Blue curved lines - The growth of telematics and its effect on the motor insurance industry

The ability to monitor every action of drivers for safety and automatically send that information back to insurance companies sounds like science fiction, but it is an increasingly important tool for insurers. Transmitting computerised information over long distances, also known as telematics, is changing the motor insurance industry.

Most people are familiar with the ‘black box’ in planes that allows investigators to reconstruct what occurred during a plane crash. Now, motor vehicles can carry a similar ‘black box’ that transmits far more detailed information. Telematics allows companies to better assess risk to tailor their products for their customers, and can provide a number of advantages to the safest drivers.

By tracking driver habits, insurance companies can more accurately make predictions based on driver behaviour and offer products that provide benefits to both the insurance company and customer.

Driver behaviour

Telematics is capable of transmitting an enormous amount of information about driver behaviour. This includes speed, fuel consumption, G-force, cumulative mileage and the types of trips taken, as well as the date, time and location where all of this occurred.

Whilst some privacy concerns have been raised regarding the information that telematics tracks, insurance companies already gather a great deal of information about their customers. Telematics allows a company to offer a more flexible policy that is individualised for each driver.

Risk profiling

Traditionally, insurance companies have set prices based on broad generalisations like age and gender. The problem with these generalisations is that careful drivers may be part of any demographic, and they may end up paying extra for policies that do not reflect their actual driving habits.

Telematics can assess risk in a number of useful ways including determining when and where people drive and how often. For example, there may be less risk associated with an individual driving at a time when the roads are mostly clear versus driving at rush hour, and a customer who only drives a couple of days per week may offer less risk than someone who spends many hours per day in their vehicle.

Smartphone apps

Customers may also have the option of using smartphone apps. These apps do have a few disadvantages over the black box devices, however the customer must remember to turn the app on and off whenever they get into or out of their insured vehicle. Smartphone apps are also more limited in the amount of information they can transmit compared to the black box. Despite this, these apps are cheaper than other technologies for collecting data and can offer certain advantages such as video capture and a rich potential for further development. Many experts feel that most of the disadvantages can be mitigated or balanced.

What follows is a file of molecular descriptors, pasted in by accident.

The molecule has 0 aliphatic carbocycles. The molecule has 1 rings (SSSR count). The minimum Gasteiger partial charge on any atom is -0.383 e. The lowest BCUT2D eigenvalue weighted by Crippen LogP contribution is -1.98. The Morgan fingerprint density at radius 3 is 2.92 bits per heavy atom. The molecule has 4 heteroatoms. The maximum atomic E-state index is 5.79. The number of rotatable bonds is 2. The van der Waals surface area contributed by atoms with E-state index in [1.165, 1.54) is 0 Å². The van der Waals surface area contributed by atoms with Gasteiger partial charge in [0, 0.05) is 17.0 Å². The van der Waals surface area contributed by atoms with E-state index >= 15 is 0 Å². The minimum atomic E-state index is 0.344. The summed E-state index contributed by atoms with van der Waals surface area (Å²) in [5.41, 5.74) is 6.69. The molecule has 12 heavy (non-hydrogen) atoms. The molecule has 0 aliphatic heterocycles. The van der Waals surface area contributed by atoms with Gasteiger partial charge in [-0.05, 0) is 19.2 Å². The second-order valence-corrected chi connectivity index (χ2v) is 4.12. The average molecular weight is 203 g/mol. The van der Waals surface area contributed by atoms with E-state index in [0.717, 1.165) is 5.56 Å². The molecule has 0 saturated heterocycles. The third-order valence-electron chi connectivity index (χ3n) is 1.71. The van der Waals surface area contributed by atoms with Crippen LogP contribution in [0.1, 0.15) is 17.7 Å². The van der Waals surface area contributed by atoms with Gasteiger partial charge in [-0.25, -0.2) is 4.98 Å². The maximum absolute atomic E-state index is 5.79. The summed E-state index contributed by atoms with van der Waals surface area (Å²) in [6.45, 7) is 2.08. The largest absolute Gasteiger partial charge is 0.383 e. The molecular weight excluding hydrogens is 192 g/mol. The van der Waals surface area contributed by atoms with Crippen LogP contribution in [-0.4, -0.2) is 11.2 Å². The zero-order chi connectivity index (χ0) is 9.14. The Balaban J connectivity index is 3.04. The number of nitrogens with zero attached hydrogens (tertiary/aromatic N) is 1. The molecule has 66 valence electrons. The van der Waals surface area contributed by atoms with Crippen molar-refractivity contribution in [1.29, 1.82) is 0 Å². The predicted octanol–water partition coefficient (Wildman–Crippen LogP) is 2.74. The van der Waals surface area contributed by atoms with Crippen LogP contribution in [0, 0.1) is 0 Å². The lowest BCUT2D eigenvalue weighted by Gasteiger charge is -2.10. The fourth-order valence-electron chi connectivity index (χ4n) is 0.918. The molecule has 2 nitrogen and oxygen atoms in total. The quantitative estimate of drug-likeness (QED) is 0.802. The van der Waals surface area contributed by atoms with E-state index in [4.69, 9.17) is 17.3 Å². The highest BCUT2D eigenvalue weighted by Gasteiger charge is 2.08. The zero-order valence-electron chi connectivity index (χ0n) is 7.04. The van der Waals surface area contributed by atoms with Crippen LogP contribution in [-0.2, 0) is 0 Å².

Due to the fact telematics is relatively new, and changing rapidly throughout the world, the regulations surrounding its relationship to motor insurance are in a state of flux as well. As the field advances, governments may impose further regulations on how data is used whilst also taking measures to protect individuals from overly high premiums if they choose not to have a telematics device in the vehicle.

Regulations may also challenge the use of smartphones in a vehicle, even as information-gathering devices. At present, in most of the world, regulations have yet to fully catch up with the technology. Insurers will most effectively persuade regulators by demonstrating advantages to consumers and even to society as a whole. Among those advantages is the encouragement of safer driving as a result of monitoring.

Collaborative ecosystems

The use of smartphones and other devices in telematics points to growing collaborative ecosystems in which new technologies are developed alongside insurer needs. It is expected that insurers will collaborate with car manufacturers in the development of onboard diagnostic systems. Wireless carriers, app developers and telematics’ providers all stand to benefit from insurers growing the use of the technology as well.

International growth

By and large, telematics has been a boon to both the insurance industry and to consumers, although growth has been uneven in different parts of the world. For example, China is expected to be a significant market in the decade ahead although telematics is currently not in use there.

Europe, Italy, the Benelux countries and Spain are the largest market due in part to the willingness of consumers to use telematics. Telematics-based insurance has been available in the United Kingdom since 2008 and by 2015, all new cars manufactured in the EU will have black box technology.

With South Africa leading the way, a number of countries in Southern Africa are increasingly implementing telematics, with Kenya and Nigeria the largest markets in other parts of the continent.

Various companies in the United States are building their telematics offerings while regulations are largely decided on a state-by-state basis.

Telematics as a cornerstone of the motor insurance industry is likely to continue growing as cars are increasingly manufactured with onboard diagnostic systems. By providing more accurate data about individual users as well as encouraging safer driving, it is a trend that stands to benefit consumers, insurers and society as a whole.

For more information about Open GI London:

Helen Andrews
Group Head of Marketing & PR

Notes to Editors:

Open GI London is the provider of web-based solutions to the global insurance industry. Open GI London is part of the Open International Group. Priding itself on its speed to market with tailored projects, Open GI London’s market-leading Trader suite is the platform of choice for an impressive list of partners.